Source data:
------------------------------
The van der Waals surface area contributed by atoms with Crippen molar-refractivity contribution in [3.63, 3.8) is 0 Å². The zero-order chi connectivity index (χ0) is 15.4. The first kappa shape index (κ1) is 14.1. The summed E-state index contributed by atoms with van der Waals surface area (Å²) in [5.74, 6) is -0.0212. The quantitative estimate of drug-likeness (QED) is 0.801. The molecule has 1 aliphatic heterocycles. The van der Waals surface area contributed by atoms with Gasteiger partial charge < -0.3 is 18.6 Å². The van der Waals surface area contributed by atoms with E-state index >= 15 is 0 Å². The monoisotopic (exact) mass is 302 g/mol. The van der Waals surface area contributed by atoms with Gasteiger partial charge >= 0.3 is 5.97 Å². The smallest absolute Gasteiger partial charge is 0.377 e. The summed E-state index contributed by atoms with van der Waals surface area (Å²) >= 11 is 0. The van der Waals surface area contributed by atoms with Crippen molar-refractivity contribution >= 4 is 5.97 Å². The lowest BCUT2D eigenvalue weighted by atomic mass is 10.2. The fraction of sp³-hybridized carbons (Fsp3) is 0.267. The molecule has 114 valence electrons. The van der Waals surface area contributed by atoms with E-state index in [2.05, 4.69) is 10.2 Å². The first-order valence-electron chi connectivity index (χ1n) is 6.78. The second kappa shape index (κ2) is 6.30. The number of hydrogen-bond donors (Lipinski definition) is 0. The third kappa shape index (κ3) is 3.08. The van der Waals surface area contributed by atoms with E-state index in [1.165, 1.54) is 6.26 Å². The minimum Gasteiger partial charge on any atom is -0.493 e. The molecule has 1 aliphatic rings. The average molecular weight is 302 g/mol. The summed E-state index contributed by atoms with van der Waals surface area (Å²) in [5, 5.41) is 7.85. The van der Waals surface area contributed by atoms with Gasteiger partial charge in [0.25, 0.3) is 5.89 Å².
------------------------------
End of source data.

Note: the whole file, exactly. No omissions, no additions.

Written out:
The van der Waals surface area contributed by atoms with Crippen molar-refractivity contribution in [3.63, 3.8) is 0 Å². The zero-order chi connectivity index (χ0) is 15.4. The first kappa shape index (κ1) is 14.1. The summed E-state index contributed by atoms with van der Waals surface area (Å²) in [5.74, 6) is -0.0212. The quantitative estimate of drug-likeness (QED) is 0.801. The molecule has 1 aliphatic heterocycles. The van der Waals surface area contributed by atoms with Gasteiger partial charge < -0.3 is 18.6 Å². The van der Waals surface area contributed by atoms with E-state index >= 15 is 0 Å². The monoisotopic (exact) mass is 302 g/mol. The van der Waals surface area contributed by atoms with Gasteiger partial charge >= 0.3 is 5.97 Å². The smallest absolute Gasteiger partial charge is 0.377 e. The summed E-state index contributed by atoms with van der Waals surface area (Å²) >= 11 is 0. The van der Waals surface area contributed by atoms with Crippen molar-refractivity contribution >= 4 is 5.97 Å². The lowest BCUT2D eigenvalue weighted by atomic mass is 10.2. The fraction of sp³-hybridized carbons (Fsp3) is 0.267. The molecule has 114 valence electrons. The van der Waals surface area contributed by atoms with E-state index in [2.05, 4.69) is 10.2 Å². The first-order valence-electron chi connectivity index (χ1n) is 6.78. The second kappa shape index (κ2) is 6.30. The number of hydrogen-bond donors (Lipinski definition) is 0. The third kappa shape index (κ3) is 3.08. The van der Waals surface area contributed by atoms with E-state index in [1.165, 1.54) is 6.26 Å². The minimum Gasteiger partial charge on any atom is -0.493 e. The molecule has 1 aliphatic rings. The average molecular weight is 302 g/mol. The summed E-state index contributed by atoms with van der Waals surface area (Å²) in [5, 5.41) is 7.85. The van der Waals surface area contributed by atoms with Gasteiger partial charge in [0.25, 0.3) is 5.89 Å².